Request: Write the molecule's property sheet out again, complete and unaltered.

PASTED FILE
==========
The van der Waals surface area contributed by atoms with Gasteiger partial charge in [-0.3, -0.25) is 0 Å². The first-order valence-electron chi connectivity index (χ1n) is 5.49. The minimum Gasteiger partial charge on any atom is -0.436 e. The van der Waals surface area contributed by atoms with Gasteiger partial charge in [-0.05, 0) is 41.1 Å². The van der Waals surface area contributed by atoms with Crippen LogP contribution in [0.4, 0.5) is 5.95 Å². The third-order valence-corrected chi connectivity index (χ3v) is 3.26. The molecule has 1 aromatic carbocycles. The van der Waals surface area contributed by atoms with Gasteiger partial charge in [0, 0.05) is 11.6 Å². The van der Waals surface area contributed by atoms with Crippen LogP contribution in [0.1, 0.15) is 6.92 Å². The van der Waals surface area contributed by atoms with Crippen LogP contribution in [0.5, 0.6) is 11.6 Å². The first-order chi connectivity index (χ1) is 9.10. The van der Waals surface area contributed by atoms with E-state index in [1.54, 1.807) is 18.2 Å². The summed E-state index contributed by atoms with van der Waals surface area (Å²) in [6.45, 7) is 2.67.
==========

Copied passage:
The van der Waals surface area contributed by atoms with Gasteiger partial charge in [-0.3, -0.25) is 0 Å². The first-order valence-electron chi connectivity index (χ1n) is 5.49. The minimum Gasteiger partial charge on any atom is -0.436 e. The van der Waals surface area contributed by atoms with Gasteiger partial charge in [-0.05, 0) is 41.1 Å². The van der Waals surface area contributed by atoms with Crippen LogP contribution in [0.4, 0.5) is 5.95 Å². The third-order valence-corrected chi connectivity index (χ3v) is 3.26. The molecule has 1 aromatic carbocycles. The van der Waals surface area contributed by atoms with Gasteiger partial charge in [0, 0.05) is 11.6 Å². The van der Waals surface area contributed by atoms with Crippen LogP contribution in [0.1, 0.15) is 6.92 Å². The van der Waals surface area contributed by atoms with Crippen LogP contribution in [0.5, 0.6) is 11.6 Å². The first-order chi connectivity index (χ1) is 9.10. The van der Waals surface area contributed by atoms with E-state index in [1.54, 1.807) is 18.2 Å². The summed E-state index contributed by atoms with van der Waals surface area (Å²) in [6.45, 7) is 2.67.